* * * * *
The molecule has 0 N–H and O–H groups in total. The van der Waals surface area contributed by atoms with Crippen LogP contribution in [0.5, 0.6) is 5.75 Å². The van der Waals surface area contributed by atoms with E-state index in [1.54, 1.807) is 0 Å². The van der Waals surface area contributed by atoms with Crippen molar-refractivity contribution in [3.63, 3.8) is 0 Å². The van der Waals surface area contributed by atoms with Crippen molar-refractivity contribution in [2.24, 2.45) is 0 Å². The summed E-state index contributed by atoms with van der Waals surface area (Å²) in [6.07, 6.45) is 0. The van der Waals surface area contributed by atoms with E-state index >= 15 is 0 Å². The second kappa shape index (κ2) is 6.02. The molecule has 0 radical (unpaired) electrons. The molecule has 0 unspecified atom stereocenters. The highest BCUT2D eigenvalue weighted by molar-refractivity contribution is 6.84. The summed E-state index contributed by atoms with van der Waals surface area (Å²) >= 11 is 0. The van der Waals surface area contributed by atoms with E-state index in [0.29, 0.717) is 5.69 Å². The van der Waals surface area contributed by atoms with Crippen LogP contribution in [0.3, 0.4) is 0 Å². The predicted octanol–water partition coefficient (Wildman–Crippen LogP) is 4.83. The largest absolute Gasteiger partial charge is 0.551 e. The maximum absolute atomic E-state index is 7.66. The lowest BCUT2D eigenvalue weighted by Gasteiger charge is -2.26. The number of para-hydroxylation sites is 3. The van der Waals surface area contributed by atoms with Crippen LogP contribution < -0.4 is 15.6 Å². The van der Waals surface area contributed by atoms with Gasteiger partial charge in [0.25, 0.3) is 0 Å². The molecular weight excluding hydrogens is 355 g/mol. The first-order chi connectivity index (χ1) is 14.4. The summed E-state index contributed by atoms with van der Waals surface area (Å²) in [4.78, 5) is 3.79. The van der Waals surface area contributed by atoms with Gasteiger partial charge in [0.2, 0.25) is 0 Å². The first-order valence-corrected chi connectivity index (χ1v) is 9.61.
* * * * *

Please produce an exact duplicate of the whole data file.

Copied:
The molecule has 0 N–H and O–H groups in total. The van der Waals surface area contributed by atoms with Crippen LogP contribution in [0.5, 0.6) is 5.75 Å². The van der Waals surface area contributed by atoms with E-state index in [1.54, 1.807) is 0 Å². The van der Waals surface area contributed by atoms with Crippen molar-refractivity contribution in [3.63, 3.8) is 0 Å². The van der Waals surface area contributed by atoms with Crippen molar-refractivity contribution in [2.24, 2.45) is 0 Å². The summed E-state index contributed by atoms with van der Waals surface area (Å²) in [6.07, 6.45) is 0. The van der Waals surface area contributed by atoms with E-state index >= 15 is 0 Å². The second kappa shape index (κ2) is 6.02. The molecule has 0 radical (unpaired) electrons. The molecule has 0 unspecified atom stereocenters. The highest BCUT2D eigenvalue weighted by molar-refractivity contribution is 6.84. The summed E-state index contributed by atoms with van der Waals surface area (Å²) >= 11 is 0. The van der Waals surface area contributed by atoms with E-state index in [0.29, 0.717) is 5.69 Å². The van der Waals surface area contributed by atoms with Crippen LogP contribution in [0.3, 0.4) is 0 Å². The predicted octanol–water partition coefficient (Wildman–Crippen LogP) is 4.83. The largest absolute Gasteiger partial charge is 0.551 e. The maximum absolute atomic E-state index is 7.66. The lowest BCUT2D eigenvalue weighted by Gasteiger charge is -2.26. The number of para-hydroxylation sites is 3. The van der Waals surface area contributed by atoms with Crippen LogP contribution < -0.4 is 15.6 Å². The van der Waals surface area contributed by atoms with Gasteiger partial charge in [0.25, 0.3) is 0 Å². The molecular weight excluding hydrogens is 355 g/mol. The first-order chi connectivity index (χ1) is 14.4. The summed E-state index contributed by atoms with van der Waals surface area (Å²) in [4.78, 5) is 3.79. The van der Waals surface area contributed by atoms with Gasteiger partial charge in [0.2, 0.25) is 0 Å². The first-order valence-corrected chi connectivity index (χ1v) is 9.61.